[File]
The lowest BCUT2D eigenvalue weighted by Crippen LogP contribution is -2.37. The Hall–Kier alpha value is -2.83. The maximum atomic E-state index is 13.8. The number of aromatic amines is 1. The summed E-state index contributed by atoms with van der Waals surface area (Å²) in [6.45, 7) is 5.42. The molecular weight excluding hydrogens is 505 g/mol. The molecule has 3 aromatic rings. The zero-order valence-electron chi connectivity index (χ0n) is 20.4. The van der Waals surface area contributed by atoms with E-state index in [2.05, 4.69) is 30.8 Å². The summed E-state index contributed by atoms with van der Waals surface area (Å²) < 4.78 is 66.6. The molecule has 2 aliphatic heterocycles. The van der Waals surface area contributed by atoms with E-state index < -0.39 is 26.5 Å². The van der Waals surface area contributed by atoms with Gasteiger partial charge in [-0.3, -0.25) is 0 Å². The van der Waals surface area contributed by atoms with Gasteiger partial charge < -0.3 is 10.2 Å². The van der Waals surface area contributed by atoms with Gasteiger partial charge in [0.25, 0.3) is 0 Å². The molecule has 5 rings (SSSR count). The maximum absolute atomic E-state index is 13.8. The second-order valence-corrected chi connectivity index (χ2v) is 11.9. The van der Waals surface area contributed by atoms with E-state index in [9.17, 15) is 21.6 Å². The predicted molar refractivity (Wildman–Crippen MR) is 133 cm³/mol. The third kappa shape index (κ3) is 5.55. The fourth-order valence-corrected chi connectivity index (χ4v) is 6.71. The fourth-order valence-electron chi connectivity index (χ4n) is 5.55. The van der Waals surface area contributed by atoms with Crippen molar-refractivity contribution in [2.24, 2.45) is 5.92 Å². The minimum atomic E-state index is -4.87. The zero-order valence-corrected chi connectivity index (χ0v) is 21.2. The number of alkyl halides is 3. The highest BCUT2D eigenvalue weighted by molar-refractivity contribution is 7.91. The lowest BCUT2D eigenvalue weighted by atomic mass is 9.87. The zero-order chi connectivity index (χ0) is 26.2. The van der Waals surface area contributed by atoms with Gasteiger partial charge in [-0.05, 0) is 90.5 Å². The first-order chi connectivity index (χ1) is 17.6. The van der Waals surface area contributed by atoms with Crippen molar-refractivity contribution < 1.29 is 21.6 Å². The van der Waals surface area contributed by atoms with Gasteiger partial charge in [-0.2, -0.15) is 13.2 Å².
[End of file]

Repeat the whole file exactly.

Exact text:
The lowest BCUT2D eigenvalue weighted by Crippen LogP contribution is -2.37. The Hall–Kier alpha value is -2.83. The maximum atomic E-state index is 13.8. The number of aromatic amines is 1. The summed E-state index contributed by atoms with van der Waals surface area (Å²) in [6.45, 7) is 5.42. The molecular weight excluding hydrogens is 505 g/mol. The molecule has 3 aromatic rings. The zero-order valence-electron chi connectivity index (χ0n) is 20.4. The van der Waals surface area contributed by atoms with E-state index in [2.05, 4.69) is 30.8 Å². The summed E-state index contributed by atoms with van der Waals surface area (Å²) < 4.78 is 66.6. The molecule has 2 aliphatic heterocycles. The van der Waals surface area contributed by atoms with E-state index < -0.39 is 26.5 Å². The van der Waals surface area contributed by atoms with Gasteiger partial charge in [-0.3, -0.25) is 0 Å². The van der Waals surface area contributed by atoms with Gasteiger partial charge < -0.3 is 10.2 Å². The van der Waals surface area contributed by atoms with Gasteiger partial charge in [0.25, 0.3) is 0 Å². The molecule has 5 rings (SSSR count). The maximum absolute atomic E-state index is 13.8. The second-order valence-corrected chi connectivity index (χ2v) is 11.9. The van der Waals surface area contributed by atoms with E-state index in [9.17, 15) is 21.6 Å². The predicted molar refractivity (Wildman–Crippen MR) is 133 cm³/mol. The third kappa shape index (κ3) is 5.55. The fourth-order valence-corrected chi connectivity index (χ4v) is 6.71. The fourth-order valence-electron chi connectivity index (χ4n) is 5.55. The van der Waals surface area contributed by atoms with Crippen molar-refractivity contribution in [2.24, 2.45) is 5.92 Å². The minimum atomic E-state index is -4.87. The zero-order valence-corrected chi connectivity index (χ0v) is 21.2. The number of alkyl halides is 3. The highest BCUT2D eigenvalue weighted by molar-refractivity contribution is 7.91. The lowest BCUT2D eigenvalue weighted by atomic mass is 9.87. The zero-order chi connectivity index (χ0) is 26.2. The van der Waals surface area contributed by atoms with Gasteiger partial charge in [-0.05, 0) is 90.5 Å². The first-order chi connectivity index (χ1) is 17.6. The van der Waals surface area contributed by atoms with Crippen molar-refractivity contribution < 1.29 is 21.6 Å². The van der Waals surface area contributed by atoms with Gasteiger partial charge in [-0.2, -0.15) is 13.2 Å².